Because Eighth Grade is a rigorously researched and incredibly faithful depiction of what life in an American middle school is like, there is a lot of Hollister in it. The students wear Hollister as they lug backpacks half their size through the halls, and an older boy’s Hollister shirt plays a big role in one of the film’s most difficult-to-watch scenes (I won’t dig into it here, but oof).
But the most authentic depiction of Hollister comes when the film’s socially awkward main character, Kayla, attempts to befriend the pretty, perennially texting popular girls by complimenting their shirts.
It’s during a moment when Kayla, who makes advice-giving YouTube videos despite not having much experience with the subject matter, has decided to “put herself out there,” whatever that means. Like many eighth graders, Kayla is lonely — her world consists of watching other people live their lives through her phone while struggling to craft an online persona of her own. Faking it is a major theme in the film — we hear the audio of Kayla evangelizing about “being yourself” and “having confidence” at the same time as we watch her hiding in the background of group pool party photos and getting voted Most Quiet at school.
Nowhere is this tension more visible than in Kayla’s clothing. She has all the markers of a well-adjusted (and well-off) suburban eighth grader: She knows how to use a Beauty Blender; she wears chokers just like the cool girls; she ties a flannel around her skinny jeans; she keeps her long blonde hair straight; her iPhone case is the fun glittery kind that floats around in plastic; and yes, she wears Hollister.
But the thing about Hollister is that it’s like the teenage version of the “no-makeup makeup” aesthetic of brands like Glossier: It only makes you look good if you already looked the right way to begin with.
Hollister T-shirts are among the cruelest garments known to civilization, which, of course, is why they’re wildly popular during the cruelest years of our existence. They run very small, certainly, and it’s nearly impossible to find a large or extra large among the stacks of extra (or double-extra) smalls in the stores.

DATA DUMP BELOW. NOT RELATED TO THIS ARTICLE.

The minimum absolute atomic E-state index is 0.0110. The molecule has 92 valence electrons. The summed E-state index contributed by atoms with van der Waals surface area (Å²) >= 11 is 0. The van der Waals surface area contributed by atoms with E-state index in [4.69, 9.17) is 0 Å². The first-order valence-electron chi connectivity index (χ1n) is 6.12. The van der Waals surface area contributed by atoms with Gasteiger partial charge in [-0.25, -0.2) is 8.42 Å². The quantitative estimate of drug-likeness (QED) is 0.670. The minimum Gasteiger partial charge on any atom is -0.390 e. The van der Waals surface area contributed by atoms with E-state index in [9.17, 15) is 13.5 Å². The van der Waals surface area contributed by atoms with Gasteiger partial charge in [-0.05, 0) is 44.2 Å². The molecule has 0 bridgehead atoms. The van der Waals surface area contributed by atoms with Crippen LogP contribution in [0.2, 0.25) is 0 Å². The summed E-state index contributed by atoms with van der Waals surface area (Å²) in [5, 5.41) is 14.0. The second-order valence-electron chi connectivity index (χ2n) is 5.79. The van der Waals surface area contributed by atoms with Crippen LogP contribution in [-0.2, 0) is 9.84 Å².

What’s even worse about Hollister shirts, though, is that they are incredibly, absurdly long. When pulled to their maximum, they can double as dresses on particularly short people, but that’s not what makes them awful. The awfulness is that when you’re a teenager, you assume that because something is long enough to cover you, that it means it fits.
So when I saw Kayla stumble to make conversation while wearing an ill-fitting gray T-shirt with the giant Hollister logo, I felt a familiar pang of empathy. I remembered shopping inside dark and deafening stores with my thinner friends for whom these brands designed their long skinny tube shirts, convincing myself that not only could I fit into them too, but that I looked good in them. And when Kayla pulls the very same shirt as far as it can go, I remembered doing the same, comforted by the assumption that I was totally hidden.
When you’re 13, wearing Hollister shirts can feel like a disguise. They let us hide our awkward fledgling personalities behind a cool but friendly logo, sure, but they also physically hide so much of us. When we get uncomfortable, we can pull on them — after all, they’re very stretchy — and when we feel too exposed, we can layer them — they’re so thin!
It’s not until you look back on old photos, after having discovered clothing brands outside of the mall, that you realize that the far-too-tight, far-too-long T-shirt wasn’t all that great at hiding very much of anything. And that’s why the choice to put Kayla in a poorly fitting but otherwise innocuous Hollister shirt — particularly in a scene where she’s stacked up against the two most popular girls at school — is so deft. Yes, she’s trying to follow her own advice by “putting herself out there,” but it won’t be until later that she realizes all the ways she wasn’t.
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